• Unforeseen expenses. Unfortunately, many factors could put your house flipping project over budget. Materials could end up costing more than you estimated, or you could uncover structural or safety issues you hadn’t budgeted for.
• Delays. Keep in mind that your costs grow every day that you hold onto the property. Because of this, any snag in your timeline will ultimately decrease your profit. Building permits could be denied or delayed, materials could be backordered, or repair work could take longer than expected.
• Overestimating resale value. When you start a house flip, you’ll likely have a dollar amount in mind of what you want (or need) the home to sell for. But, if you overestimate that sales price, your house flip could prove barely profitable – or unprofitable altogether. Keep in mind that the market value of the home after renovations are complete will be based on more than just the amount of money that went into fixing it. Home values are influenced by a number of factors including the prices of similar homes in the area, the overall economy, and current interest rates. Just because you have a magic number in mind, doesn’t mean you’ll easily find a buyer willing to pay that price.
• Overestimating your skills. Do you have the time and personal abilities to see the house flipping process through to completion? One of the biggest risks involved with flipping a house is biting off more than you can chew. If you go into a house flip thinking that you can complete the required renovations on your own, your potential profit will be severely diminished if you end up having to outsource much of the work.
If you are still interested in house flipping after evaluating the costs and risks involved, you should begin to map out a plan for moving forward. This should be done before you commit any funds to the project. Here are some steps to take:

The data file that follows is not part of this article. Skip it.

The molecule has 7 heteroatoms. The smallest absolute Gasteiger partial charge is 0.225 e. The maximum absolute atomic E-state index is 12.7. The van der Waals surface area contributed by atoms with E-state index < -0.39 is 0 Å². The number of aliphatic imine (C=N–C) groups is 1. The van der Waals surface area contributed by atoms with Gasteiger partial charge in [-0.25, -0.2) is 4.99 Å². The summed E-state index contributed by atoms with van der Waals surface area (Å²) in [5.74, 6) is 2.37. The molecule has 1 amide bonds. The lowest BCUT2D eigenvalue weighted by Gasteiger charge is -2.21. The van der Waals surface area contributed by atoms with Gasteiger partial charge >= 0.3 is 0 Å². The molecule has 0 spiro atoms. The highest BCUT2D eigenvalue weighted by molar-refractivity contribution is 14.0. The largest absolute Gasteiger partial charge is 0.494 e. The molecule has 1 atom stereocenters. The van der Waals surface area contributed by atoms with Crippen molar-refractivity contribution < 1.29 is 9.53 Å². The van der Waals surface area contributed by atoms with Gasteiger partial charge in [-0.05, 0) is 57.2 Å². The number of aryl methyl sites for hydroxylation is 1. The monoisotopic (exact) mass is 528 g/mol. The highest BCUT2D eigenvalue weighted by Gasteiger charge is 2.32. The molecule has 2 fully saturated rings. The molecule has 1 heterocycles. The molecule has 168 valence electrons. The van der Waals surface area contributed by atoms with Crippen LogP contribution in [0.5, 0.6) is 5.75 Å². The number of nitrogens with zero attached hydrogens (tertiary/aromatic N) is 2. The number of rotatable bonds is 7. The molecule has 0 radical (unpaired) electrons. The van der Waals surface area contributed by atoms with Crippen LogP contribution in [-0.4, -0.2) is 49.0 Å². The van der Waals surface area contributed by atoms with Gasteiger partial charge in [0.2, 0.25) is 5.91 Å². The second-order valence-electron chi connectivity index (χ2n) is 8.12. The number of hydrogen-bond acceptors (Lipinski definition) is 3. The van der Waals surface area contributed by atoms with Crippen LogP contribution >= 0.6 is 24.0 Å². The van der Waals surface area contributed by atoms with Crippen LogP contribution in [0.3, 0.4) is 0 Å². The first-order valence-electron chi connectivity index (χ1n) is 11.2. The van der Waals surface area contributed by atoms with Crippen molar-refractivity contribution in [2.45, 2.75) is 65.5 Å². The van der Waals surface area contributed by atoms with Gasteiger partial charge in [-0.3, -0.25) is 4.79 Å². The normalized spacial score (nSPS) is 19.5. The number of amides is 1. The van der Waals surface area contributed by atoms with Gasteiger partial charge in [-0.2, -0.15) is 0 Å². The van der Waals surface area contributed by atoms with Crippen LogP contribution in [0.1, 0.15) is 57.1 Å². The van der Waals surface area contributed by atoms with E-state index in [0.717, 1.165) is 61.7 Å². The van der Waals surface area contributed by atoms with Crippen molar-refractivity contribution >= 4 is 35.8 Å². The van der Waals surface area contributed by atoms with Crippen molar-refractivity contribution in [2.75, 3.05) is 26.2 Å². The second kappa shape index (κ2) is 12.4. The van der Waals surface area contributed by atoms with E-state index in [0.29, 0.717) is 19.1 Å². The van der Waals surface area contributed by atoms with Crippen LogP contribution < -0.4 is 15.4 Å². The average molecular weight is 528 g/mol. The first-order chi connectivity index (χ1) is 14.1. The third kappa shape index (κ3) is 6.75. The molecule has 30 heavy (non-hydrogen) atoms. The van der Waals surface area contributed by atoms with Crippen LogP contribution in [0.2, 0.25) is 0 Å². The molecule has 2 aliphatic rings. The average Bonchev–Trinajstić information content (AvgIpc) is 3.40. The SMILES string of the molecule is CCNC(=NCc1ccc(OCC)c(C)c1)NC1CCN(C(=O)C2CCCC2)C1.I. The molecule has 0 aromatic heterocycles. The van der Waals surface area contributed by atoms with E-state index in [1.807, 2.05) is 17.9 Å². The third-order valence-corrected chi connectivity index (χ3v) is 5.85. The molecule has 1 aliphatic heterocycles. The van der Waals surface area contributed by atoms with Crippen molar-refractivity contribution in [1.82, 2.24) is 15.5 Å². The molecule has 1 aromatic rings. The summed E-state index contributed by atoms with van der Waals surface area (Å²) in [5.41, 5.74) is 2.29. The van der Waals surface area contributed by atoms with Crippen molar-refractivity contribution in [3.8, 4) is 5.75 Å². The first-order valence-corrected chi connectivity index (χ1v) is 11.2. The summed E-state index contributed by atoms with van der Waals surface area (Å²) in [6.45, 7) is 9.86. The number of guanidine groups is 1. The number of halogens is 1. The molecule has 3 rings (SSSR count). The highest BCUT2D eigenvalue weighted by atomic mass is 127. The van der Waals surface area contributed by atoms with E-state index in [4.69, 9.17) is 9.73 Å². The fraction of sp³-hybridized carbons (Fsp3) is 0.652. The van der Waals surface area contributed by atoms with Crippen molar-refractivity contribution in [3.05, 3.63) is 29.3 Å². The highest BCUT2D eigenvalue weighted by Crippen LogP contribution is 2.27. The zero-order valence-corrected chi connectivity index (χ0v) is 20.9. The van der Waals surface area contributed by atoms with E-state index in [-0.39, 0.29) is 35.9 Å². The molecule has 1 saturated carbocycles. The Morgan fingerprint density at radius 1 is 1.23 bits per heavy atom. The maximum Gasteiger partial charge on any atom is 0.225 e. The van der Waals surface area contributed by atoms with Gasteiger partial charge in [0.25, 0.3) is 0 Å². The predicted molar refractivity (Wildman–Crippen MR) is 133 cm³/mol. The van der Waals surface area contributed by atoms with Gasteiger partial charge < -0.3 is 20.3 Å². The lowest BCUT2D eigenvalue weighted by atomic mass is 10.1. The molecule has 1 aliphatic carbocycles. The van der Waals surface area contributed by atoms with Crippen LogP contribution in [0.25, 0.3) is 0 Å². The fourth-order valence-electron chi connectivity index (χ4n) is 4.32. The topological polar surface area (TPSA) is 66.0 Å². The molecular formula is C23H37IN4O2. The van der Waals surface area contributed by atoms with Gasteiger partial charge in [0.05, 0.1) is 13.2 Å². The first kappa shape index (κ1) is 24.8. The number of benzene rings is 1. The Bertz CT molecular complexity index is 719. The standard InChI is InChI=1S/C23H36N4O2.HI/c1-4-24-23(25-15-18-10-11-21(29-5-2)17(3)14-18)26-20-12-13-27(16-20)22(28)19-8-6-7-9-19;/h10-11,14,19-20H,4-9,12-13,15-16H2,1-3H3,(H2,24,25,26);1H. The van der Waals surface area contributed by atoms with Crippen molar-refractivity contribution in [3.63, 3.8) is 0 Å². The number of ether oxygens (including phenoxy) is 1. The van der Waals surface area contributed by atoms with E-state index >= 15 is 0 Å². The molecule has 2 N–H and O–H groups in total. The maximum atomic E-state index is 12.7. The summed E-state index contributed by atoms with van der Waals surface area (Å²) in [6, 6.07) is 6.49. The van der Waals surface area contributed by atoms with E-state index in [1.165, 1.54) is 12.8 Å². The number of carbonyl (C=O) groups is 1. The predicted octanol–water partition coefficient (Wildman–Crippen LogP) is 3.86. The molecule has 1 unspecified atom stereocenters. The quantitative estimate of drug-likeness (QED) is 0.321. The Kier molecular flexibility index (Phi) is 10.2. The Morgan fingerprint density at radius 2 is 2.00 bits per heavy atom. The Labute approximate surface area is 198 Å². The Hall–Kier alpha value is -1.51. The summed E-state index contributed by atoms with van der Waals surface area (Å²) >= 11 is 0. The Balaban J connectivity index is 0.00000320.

• Secure funding. Determine where the capital will come from to fund your house flip. If you don’t have the cash available to cover the costs involved, reach out to lenders to see what kind of financing you may qualify for. As discussed above, you should keep in mind that a traditional mortgage loan may not be the right fit for a house flipping project.
• Build a team. When hiring contractors, ensure they are experienced, reliable and can complete the project within the timeframe you need. Be sure you have a clear idea of who will handle what, and that you are all on the same page regarding deadlines, estimates, and goals.
• Plan for the worst. Ensure your plan includes a sufficient cash reserve for worst-case scenarios and emergency needs. For a first-time house flipper, this might involve pulling funds from your personal emergency fund until you can build up a dedicated reserve from your profits.
The reason most people get into house flipping is to make money and enhance their personal financial situation. Many people do it as a side hustle while still holding a full-time job, and for others, the goal might be to turn house flipping into a full-time gig. Unfortunately, not all house flipping projects are successful. A house flip could fail despite your best planning and efforts. Because of this, it’s extremely important to do your homework before moving forward with such a venture. Take time to evaluate what a failure would mean to your personal financial status and future. On the other hand, with the right resources, planning, and skills, house flipping could prove to be a profitable and rewarding investment.